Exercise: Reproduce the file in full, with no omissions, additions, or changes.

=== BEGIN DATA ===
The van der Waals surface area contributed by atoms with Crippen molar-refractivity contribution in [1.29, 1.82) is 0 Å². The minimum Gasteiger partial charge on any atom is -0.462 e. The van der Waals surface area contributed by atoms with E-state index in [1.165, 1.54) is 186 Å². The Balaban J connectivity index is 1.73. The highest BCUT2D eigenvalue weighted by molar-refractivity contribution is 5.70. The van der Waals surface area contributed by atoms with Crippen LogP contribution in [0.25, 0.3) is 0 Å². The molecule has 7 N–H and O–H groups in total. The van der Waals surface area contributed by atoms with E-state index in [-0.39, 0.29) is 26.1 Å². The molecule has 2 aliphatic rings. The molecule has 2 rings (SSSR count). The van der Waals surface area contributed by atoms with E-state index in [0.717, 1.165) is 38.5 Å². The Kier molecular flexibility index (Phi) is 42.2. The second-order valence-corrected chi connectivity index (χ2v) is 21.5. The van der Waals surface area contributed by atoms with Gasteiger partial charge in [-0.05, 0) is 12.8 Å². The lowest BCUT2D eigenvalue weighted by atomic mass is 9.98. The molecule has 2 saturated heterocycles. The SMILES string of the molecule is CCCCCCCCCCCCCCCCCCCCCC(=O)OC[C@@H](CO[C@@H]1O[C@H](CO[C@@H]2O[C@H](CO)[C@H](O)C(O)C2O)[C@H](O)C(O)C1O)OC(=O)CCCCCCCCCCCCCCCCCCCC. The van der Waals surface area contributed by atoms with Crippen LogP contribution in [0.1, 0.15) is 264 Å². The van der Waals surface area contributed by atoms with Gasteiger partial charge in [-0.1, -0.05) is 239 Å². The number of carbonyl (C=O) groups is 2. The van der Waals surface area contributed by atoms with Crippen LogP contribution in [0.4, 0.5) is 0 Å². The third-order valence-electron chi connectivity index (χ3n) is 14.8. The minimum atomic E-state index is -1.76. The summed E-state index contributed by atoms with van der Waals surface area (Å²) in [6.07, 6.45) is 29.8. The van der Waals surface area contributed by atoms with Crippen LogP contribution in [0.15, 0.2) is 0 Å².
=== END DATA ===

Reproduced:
The van der Waals surface area contributed by atoms with Crippen molar-refractivity contribution in [1.29, 1.82) is 0 Å². The minimum Gasteiger partial charge on any atom is -0.462 e. The van der Waals surface area contributed by atoms with E-state index in [1.165, 1.54) is 186 Å². The Balaban J connectivity index is 1.73. The highest BCUT2D eigenvalue weighted by molar-refractivity contribution is 5.70. The van der Waals surface area contributed by atoms with Crippen LogP contribution in [0.25, 0.3) is 0 Å². The molecule has 7 N–H and O–H groups in total. The van der Waals surface area contributed by atoms with E-state index in [-0.39, 0.29) is 26.1 Å². The molecule has 2 aliphatic rings. The molecule has 2 rings (SSSR count). The van der Waals surface area contributed by atoms with E-state index in [0.717, 1.165) is 38.5 Å². The Kier molecular flexibility index (Phi) is 42.2. The second-order valence-corrected chi connectivity index (χ2v) is 21.5. The van der Waals surface area contributed by atoms with Gasteiger partial charge in [-0.05, 0) is 12.8 Å². The lowest BCUT2D eigenvalue weighted by atomic mass is 9.98. The molecule has 2 saturated heterocycles. The SMILES string of the molecule is CCCCCCCCCCCCCCCCCCCCCC(=O)OC[C@@H](CO[C@@H]1O[C@H](CO[C@@H]2O[C@H](CO)[C@H](O)C(O)C2O)[C@H](O)C(O)C1O)OC(=O)CCCCCCCCCCCCCCCCCCCC. The van der Waals surface area contributed by atoms with Crippen LogP contribution in [0.1, 0.15) is 264 Å². The van der Waals surface area contributed by atoms with Gasteiger partial charge in [-0.1, -0.05) is 239 Å². The number of carbonyl (C=O) groups is 2. The van der Waals surface area contributed by atoms with Crippen LogP contribution in [0.4, 0.5) is 0 Å². The third-order valence-electron chi connectivity index (χ3n) is 14.8. The minimum atomic E-state index is -1.76. The summed E-state index contributed by atoms with van der Waals surface area (Å²) in [6.07, 6.45) is 29.8. The van der Waals surface area contributed by atoms with Crippen LogP contribution in [0.15, 0.2) is 0 Å².